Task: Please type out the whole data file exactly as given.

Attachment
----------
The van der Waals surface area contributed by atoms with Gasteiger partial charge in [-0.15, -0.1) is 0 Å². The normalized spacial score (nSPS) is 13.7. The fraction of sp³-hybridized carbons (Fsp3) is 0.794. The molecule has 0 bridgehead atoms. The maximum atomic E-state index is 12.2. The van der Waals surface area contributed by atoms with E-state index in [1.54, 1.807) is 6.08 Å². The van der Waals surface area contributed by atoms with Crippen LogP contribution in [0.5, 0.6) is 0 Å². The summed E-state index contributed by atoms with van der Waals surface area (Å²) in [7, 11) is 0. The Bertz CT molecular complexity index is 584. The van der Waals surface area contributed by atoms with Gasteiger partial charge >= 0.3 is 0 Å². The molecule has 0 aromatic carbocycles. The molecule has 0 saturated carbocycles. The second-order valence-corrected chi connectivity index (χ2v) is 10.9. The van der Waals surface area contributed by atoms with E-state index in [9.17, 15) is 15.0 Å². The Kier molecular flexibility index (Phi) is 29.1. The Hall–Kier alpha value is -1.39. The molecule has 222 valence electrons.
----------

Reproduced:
The van der Waals surface area contributed by atoms with Gasteiger partial charge in [-0.15, -0.1) is 0 Å². The normalized spacial score (nSPS) is 13.7. The fraction of sp³-hybridized carbons (Fsp3) is 0.794. The molecule has 0 bridgehead atoms. The maximum atomic E-state index is 12.2. The van der Waals surface area contributed by atoms with E-state index in [1.54, 1.807) is 6.08 Å². The van der Waals surface area contributed by atoms with Crippen LogP contribution in [0.5, 0.6) is 0 Å². The summed E-state index contributed by atoms with van der Waals surface area (Å²) in [7, 11) is 0. The Bertz CT molecular complexity index is 584. The van der Waals surface area contributed by atoms with Gasteiger partial charge >= 0.3 is 0 Å². The molecule has 0 aromatic carbocycles. The molecule has 0 saturated carbocycles. The second-order valence-corrected chi connectivity index (χ2v) is 10.9. The van der Waals surface area contributed by atoms with E-state index in [9.17, 15) is 15.0 Å². The Kier molecular flexibility index (Phi) is 29.1. The Hall–Kier alpha value is -1.39. The molecule has 222 valence electrons.